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Do Big Money and Bohemians Mix?

Culture: 'Creative class' of artists is seen by a sociologist as key to cities' economic development, but others say they play a small role.


Richard Florida has advice for city officials seeking to pump life into sluggish local economies: Forget breaking your back or your budget to lure mega malls and convention centers to town. There's a much easier way: Recruit a healthy "creative class."

That would include those clever bohemians, loft-dwelling artists and skateboarding techies who made places such as the Bay Area thrive in the late 1990s. Make no mistake, the Carnegie Mellon professor says, the Internet bubble may have burst, but the creative class that fueled it--nose rings, tattoos, spiked hair and all--still reigns when it comes to transforming a sleepy suburb or depressed downtown into the next boomtown.

That's the gist of Florida's best-selling book "The Rise of the Creative Class," which has generated buzz from his ivory tower in Pittsburgh to the economic development offices of Southern California. His thesis has become the focus of debate among both trend watchers and planners in cities, such as Santa Ana, Brea and Riverside, that are seeking to revive--or create from scratch--downtowns ravaged by decades of suburban sprawl.

His theory discourages cities from building another "big-box" retailer. Instead, cities serious about enlivening the local business scene are encouraged to lure creative types with happening music scenes, thriving gay and ethnic communities, and maybe even tax breaks for bohemians and other artsy types who fuel the information economy. Census information is used to make the case that cities with a big creative class are flourishing while others remain stagnant, depleted of creative talent thanks to a bland cultural scene.

"We're going through a big economic change," said Florida. It used to be that workers lived where the company was, he said, but now "companies go where the highly-skilled people live."

Local boosters of the theory note that these are renaissance days for diverse places with a grass-roots arts movements and funky live-work spaces: Pasadena, Santa Monica and downtown Los Angeles. Orange County has been able to cash in by attracting entrepreneurs to homes among the seaside cafes of Laguna Beach or the budding arts scene in Santa Ana. Their start-up companies fill the offices of Irvine and Newport Beach.

Yet others caution chambers of commerce against recruiting new residents at Phish concerts and the X Games. They suggests that Florida's theory is a holdover from the heady days of the late 1990s and no longer applies in these more conservative times.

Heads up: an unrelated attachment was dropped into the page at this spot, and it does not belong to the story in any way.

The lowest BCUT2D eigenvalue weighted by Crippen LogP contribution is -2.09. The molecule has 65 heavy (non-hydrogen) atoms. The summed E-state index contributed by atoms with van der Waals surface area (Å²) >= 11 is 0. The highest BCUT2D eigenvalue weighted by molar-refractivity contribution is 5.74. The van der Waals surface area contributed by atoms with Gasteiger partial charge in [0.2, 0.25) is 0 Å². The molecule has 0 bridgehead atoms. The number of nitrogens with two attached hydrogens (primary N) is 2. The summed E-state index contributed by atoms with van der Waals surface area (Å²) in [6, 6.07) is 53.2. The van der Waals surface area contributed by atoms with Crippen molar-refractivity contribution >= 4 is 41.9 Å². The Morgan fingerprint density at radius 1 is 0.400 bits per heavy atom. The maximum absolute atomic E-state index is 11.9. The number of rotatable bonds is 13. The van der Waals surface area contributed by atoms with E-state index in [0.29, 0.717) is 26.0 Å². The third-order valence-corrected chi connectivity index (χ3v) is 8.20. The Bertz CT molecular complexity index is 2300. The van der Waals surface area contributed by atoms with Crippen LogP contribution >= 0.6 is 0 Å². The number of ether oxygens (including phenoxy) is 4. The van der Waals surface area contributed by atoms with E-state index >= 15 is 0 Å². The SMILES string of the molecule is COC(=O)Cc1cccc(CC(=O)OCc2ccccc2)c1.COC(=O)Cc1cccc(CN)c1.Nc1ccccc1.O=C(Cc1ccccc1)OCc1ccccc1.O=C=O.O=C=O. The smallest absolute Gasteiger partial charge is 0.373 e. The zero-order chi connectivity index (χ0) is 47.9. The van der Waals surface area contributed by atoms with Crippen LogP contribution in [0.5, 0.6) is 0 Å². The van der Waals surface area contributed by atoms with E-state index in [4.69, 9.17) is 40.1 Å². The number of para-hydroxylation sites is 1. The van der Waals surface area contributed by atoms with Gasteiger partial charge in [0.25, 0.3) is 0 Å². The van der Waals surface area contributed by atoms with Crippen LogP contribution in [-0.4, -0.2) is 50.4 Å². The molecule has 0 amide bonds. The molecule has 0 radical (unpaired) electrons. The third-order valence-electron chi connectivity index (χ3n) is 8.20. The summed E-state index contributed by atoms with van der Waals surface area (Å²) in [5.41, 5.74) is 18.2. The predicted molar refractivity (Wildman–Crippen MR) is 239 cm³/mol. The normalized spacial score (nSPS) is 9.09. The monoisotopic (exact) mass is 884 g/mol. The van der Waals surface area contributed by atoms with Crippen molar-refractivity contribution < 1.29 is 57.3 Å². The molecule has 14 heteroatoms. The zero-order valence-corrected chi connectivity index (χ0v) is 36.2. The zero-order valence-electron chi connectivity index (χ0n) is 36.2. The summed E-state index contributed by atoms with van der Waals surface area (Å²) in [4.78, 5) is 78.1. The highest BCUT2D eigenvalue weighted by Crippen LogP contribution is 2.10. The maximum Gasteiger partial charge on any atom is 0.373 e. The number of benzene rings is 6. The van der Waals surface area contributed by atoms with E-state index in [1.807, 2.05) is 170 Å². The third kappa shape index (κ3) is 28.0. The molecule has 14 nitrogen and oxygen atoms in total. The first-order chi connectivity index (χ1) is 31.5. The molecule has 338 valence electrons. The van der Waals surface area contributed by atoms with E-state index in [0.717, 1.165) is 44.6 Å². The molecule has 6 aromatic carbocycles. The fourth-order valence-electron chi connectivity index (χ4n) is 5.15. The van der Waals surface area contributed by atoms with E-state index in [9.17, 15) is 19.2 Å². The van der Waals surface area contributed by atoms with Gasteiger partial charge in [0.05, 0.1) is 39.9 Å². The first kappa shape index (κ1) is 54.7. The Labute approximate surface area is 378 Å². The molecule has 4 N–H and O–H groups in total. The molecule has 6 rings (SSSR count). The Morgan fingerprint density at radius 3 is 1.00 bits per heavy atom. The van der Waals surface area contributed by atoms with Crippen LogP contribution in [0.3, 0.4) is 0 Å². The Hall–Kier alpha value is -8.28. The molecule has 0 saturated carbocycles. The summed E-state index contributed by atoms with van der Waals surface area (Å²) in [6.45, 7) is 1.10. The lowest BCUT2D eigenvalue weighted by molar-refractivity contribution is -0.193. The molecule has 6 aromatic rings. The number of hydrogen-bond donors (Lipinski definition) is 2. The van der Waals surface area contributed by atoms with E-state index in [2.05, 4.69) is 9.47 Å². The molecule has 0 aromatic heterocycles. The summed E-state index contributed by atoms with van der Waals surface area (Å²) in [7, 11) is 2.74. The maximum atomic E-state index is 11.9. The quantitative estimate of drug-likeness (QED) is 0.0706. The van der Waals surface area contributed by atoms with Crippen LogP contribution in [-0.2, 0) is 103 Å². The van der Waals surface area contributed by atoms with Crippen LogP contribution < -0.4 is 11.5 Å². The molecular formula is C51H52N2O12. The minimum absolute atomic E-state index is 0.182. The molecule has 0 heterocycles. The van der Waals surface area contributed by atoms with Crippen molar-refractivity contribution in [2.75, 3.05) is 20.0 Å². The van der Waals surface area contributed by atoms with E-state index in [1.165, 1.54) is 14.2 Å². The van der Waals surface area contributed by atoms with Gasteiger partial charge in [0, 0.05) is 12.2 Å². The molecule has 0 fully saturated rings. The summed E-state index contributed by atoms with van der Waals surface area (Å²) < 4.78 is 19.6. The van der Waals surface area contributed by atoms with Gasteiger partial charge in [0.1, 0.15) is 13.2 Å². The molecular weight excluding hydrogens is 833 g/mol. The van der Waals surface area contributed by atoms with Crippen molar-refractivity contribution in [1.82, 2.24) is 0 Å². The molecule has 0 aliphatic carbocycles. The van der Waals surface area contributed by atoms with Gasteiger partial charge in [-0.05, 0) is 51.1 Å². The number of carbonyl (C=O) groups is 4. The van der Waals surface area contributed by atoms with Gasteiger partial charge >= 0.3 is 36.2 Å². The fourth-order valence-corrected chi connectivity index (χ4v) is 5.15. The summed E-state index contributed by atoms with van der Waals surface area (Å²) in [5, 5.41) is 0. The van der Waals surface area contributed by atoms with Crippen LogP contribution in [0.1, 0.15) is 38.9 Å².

"A lot of this thinking that the high-tech folks just want to move into the cool district is a product of the bubble economy," said Joel Kotkin, author of "The New Geography: How the Digital Revolution Is Reshaping the American Landscape," a book Florida used, ironically, in developing his creative class theory. "Saying there is a connection between bohemianism and economic development is a stretch now."

Wishful liberal thinking is how Kotkin, himself a liberal, characterizes the creative class outlook. Under its structure, the cities that supposedly do the best are the ones that encourage gay rights and immigration.

"The reality is that Silicon Valley is not where it is because of gay people," Kotkin said. "Most of those guys were nerds from the Midwest who went to San Francisco for dinner every once in a while. They liked the climate and cleanliness of Palo Alto."

In other words, the diversity of the Bay Area did not play a major role in its boom.

He questions the concept that openness and tolerance are what makes a city attractive to the most brilliant of the New Economy--the buzz-term for that segment focused on new computer and telecommunication technologies.

"They might like diversity if it means having an Indian doctor living next door," Kotkin said. "But are they eager to have a house crowded with three families from El Salvador next door? I don't think so."

Bottom line: "It just doesn't make a lot sense for cities to recruit some 27-year-old bearded guy smoking a joint and eating a goat-cheese pizza," Kotkin said.

So what's a city to do to bring the New Economy to town? Kotkin urges a measured infusion of urban culture that has broad appeal. The construction of lofts and apartments in downtown districts is a good place to start, he says. In other words, follow the model of Santa Monica and Pasadena.

Demographics experts warn that it's the absence of that kind of housing in much of the "boomburbs" surrounding Los Angeles--those rapidly growing powerhouses that remain suburban in character--that keeps them from cashing in on the New Economy.

William Gartner, a professor of business at USC, is co-author of a study that concludes that entrepreneurial activity is directly related to how urban a city is--more urban equals more start-up companies per capita. He says that positions downtown L.A. to come back in a big way.

"This is no longer a Fortune 500 town, but those office buildings are being filled with other things," Gartner said.

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